HR professor

Is Performance Appraisal a Noose Around the Neck?

It is that time of the year. In corporate parlance it is called Performance Appraisal Meeting. In other words, it is Judgment Day -- the dreaded day in the life of an employee. Am I in or out? Am I good or bad? Am I going to get the thump on the back or the kick in the 'you-know-where'? Questions like these confound the employee's minds. It is time to count your deeds. Tell me honestly, how many of us enjoy this act?

The question that many HR executives ask me is, "What then, is the solution? How do we acknowledge good performance? How do we weed out the 'non-performing resource' from the performing ones?"

To be fair to the system, I must admit that I have no problem with the objectives of performance appraisal. I agree, with the lack of any suitable tool to identify talent, it is probably a fair tool in itself. Performance appraisal looks at human resource as any other resource and aims to enhance productivity by using fair measures. It also generates goodwill among the real achievers and acts as a deterrent to freeloaders.

What bothers me about the performance appraisal system is the implementation process. Very often, I have come across managers who think that performance appraisal is the tool to get back at erring employees. The attitude is high handed. It is more brickbats than bouquets for the employee.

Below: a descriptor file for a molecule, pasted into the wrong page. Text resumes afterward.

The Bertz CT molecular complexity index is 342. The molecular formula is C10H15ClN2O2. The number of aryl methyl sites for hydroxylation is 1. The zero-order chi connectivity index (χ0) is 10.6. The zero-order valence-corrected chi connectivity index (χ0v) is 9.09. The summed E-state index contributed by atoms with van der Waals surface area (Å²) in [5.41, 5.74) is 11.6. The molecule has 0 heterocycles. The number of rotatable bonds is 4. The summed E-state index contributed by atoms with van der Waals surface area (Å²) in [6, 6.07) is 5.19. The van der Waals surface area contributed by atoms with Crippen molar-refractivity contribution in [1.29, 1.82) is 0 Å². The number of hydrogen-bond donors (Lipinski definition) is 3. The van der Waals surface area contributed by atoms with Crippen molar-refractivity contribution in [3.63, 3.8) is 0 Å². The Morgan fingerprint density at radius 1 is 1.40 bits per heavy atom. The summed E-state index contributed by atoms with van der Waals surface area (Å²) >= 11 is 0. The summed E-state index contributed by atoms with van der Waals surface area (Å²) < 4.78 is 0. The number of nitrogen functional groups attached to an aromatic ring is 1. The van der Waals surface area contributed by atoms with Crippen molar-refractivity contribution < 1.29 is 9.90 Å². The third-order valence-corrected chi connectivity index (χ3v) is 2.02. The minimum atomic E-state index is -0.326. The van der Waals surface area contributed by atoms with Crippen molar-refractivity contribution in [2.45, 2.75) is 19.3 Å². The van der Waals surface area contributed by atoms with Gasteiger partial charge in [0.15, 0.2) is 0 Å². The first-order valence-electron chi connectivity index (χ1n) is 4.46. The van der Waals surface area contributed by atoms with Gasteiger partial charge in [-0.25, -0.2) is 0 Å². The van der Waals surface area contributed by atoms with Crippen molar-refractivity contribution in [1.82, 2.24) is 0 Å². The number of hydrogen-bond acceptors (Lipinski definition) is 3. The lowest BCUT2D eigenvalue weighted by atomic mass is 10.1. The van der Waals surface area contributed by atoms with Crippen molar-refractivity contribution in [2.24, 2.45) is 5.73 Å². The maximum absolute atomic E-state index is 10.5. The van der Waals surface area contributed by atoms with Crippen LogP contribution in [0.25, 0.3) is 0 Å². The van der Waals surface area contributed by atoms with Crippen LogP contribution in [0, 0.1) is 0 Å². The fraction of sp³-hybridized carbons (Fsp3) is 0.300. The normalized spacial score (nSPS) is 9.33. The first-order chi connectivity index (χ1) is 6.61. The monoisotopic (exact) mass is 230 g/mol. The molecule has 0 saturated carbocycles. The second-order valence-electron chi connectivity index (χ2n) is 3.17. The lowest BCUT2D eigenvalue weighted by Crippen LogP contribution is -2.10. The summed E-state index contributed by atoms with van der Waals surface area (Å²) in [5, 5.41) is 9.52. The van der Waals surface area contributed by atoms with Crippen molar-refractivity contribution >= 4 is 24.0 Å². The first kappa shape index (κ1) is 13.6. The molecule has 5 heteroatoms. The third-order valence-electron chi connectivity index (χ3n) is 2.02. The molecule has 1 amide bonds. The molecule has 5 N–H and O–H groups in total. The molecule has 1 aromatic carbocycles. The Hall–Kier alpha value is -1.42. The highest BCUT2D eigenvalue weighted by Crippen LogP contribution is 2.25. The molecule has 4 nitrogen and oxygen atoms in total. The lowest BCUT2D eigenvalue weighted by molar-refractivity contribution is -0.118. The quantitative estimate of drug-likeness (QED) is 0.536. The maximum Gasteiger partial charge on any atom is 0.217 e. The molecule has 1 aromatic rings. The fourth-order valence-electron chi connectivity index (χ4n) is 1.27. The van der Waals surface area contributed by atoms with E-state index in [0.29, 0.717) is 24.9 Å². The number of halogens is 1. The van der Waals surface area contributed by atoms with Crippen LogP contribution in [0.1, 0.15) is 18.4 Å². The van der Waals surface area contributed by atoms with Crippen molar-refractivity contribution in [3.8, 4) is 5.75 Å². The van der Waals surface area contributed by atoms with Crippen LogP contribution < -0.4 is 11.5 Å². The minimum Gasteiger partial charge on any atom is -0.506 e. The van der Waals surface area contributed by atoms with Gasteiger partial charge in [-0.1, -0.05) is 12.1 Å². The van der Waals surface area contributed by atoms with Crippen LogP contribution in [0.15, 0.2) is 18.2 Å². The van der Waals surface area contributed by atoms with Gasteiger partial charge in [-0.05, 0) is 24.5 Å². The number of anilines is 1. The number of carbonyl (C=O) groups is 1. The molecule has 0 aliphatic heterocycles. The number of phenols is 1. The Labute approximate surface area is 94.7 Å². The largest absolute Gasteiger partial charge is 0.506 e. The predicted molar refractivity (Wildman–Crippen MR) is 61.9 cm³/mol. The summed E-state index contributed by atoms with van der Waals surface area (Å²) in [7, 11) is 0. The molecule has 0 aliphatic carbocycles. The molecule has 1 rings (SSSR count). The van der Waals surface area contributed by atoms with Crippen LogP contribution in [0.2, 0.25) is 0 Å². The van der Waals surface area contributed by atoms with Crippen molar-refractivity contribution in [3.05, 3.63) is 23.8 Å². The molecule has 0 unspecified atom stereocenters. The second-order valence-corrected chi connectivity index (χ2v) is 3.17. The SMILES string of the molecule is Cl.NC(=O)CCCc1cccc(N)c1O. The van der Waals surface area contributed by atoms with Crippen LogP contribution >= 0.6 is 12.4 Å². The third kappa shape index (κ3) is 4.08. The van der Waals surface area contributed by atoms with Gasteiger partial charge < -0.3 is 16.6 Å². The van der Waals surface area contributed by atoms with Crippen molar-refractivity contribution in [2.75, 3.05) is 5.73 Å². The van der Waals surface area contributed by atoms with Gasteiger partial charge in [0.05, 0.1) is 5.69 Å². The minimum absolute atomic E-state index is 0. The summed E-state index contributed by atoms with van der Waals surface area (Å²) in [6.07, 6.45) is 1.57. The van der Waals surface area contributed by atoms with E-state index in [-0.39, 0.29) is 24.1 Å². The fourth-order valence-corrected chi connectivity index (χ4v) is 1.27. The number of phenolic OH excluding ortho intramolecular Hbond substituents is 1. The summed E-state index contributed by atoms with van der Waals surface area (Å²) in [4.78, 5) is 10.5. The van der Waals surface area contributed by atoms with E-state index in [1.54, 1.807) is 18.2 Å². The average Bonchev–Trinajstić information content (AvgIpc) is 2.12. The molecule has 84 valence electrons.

It seems to me that in most cases, performance appraisal is created along the lines of Douglas Mcgregor's Theory X assumptions. According to Douglas Mcgregor's Theory X model, most people must be controlled or threatened before they work hard enough. The performance appraisal tool views the employee track record, without ever recording the causes behind the high and the low performance. Take the example of a regional sales manager I once knew. When he joined his organization, he was a highly motivated employee with great ambitions. However, three months into his job, the man was frustrated and under-performing. His record was showing a steady dip instead of a climb. In his performance review, his managers wrote him off as a liability to the organization and soon he was sacked. What went wrong with this highly motivated RSM? The reasons were hardly explored. Nobody bothered to find out that the RSM was de-motivated by the company's bureaucratic management. Rarely could he get his ideas across the management. Even if they did listen, they did not empathize or encourage creativity. Now who performed poorly in this case? The manager or the company?

When tools become the only guiding force, there is a lack of human touch. Organizations need to acknowledge that human resource is a 'thinking and feeling' resource that is unlike other inanimate resources. Hence human resource has to be treated with humanity. If we want individuals to be intellectually stimulated, creative and vibrant, we have to stop pretending that they are monkeys in a circus. Let us understand that human resource needs impassivity in judgment, but sensitivity in approach.

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